Tyagi claims the boar population hasn't risen very substantially in BWS and allowing continuous culling would be disastrous. Instead, he suggests, "our eco-development plan will solve the villagers' problems".
The eco-development plan has very ambitious goals, ranging from generating employment to entertaining the villagers by providing volleyball equipment and television sets to watch Madonna croon on MTV, because otherwise the villagers "may indulge in anti-conservation activities during their idle time".
Not surprisingly, the plan has not caught on. Says Ramchandra Nauji Damse, a 55-year-old farmer of Kondwal, "They have made an eco-development programme to improve our conditions and our crops, but instead of doing something about these raan dukkars (wild boars), they plan to train us in volleyball. How can we think of playing on an empty stomach?" Says another resident of the same village, on the assurance of anonymity, "Maybe its a scheme to remove us from the forest."
"They want us to use solar cookers and biogas plants, but instead of rice, maybe they would be happy if we cooked our children and ate them -- the boars don't leave any rice," says a woman of Ahupe, on condition of anonymity. Another woman adds, "They want us to play volleyball and kabaddi , but who has the time for all that? It would have been better if they solved our drinking water problems first."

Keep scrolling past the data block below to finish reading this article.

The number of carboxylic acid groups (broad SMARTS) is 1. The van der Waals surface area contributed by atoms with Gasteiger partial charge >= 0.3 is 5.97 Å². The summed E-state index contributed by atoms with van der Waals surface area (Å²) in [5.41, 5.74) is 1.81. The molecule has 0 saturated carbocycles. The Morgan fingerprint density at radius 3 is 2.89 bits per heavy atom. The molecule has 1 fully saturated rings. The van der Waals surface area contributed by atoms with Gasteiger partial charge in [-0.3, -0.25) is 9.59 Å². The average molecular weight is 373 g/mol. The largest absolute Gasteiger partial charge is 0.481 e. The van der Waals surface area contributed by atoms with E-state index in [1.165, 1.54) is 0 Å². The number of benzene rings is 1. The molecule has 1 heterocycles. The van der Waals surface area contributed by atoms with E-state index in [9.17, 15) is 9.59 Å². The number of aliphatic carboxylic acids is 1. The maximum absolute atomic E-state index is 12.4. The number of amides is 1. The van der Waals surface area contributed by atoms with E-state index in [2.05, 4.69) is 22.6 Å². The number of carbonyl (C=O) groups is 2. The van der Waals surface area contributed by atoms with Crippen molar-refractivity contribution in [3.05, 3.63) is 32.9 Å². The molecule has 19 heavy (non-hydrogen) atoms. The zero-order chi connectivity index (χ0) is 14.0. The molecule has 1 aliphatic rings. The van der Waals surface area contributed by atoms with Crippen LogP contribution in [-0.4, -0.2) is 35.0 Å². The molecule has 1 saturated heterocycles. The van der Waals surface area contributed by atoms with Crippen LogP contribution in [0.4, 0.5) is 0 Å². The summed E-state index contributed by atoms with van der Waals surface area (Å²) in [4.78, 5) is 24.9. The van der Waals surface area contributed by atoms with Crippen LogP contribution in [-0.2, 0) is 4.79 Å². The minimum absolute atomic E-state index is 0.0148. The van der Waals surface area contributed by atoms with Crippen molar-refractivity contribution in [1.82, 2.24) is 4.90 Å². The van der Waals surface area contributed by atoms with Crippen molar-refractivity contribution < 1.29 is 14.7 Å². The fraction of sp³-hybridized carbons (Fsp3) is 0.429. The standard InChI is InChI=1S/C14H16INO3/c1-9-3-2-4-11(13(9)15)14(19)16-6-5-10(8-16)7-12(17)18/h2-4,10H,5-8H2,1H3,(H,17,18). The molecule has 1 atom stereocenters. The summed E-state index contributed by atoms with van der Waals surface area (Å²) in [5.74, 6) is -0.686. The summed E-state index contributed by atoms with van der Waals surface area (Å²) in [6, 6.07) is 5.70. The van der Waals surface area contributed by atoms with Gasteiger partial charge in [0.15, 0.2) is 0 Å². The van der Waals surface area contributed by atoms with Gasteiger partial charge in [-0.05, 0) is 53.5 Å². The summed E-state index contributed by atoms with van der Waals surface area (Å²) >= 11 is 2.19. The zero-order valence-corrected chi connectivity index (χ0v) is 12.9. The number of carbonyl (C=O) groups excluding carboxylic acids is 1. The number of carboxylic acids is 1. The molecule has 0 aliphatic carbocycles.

Kapoor says, "Solar cookers and solar street lights can't function in an area where it rains for six months a year. When it does not rain, sunlight is not available till almost noon, due to mist and fog. To cook the evening meal using solar cookers is not possible as both men and women are out at that time, working in the fields,."
And, in the villages, the traditional stoves are used not only for cooking but also to keep the house warm, drive away insects and dry clothes. According to Kapoor, the biogas plants won't work because it's too cold in winter and even summer temperatures are not conducive enough.
He argues that plans to develop cottage industries or starting sericulture or horticulture in the region might fail in the absence of markets and the ignorance of the tribals about the intricacies of a market system. "How can they draw up a conservation plan excluding the people from it? Why are the tribals not allowed to manage BWS and maintain its biodiversity, as they have been doing for centuries?" Kapoor asks.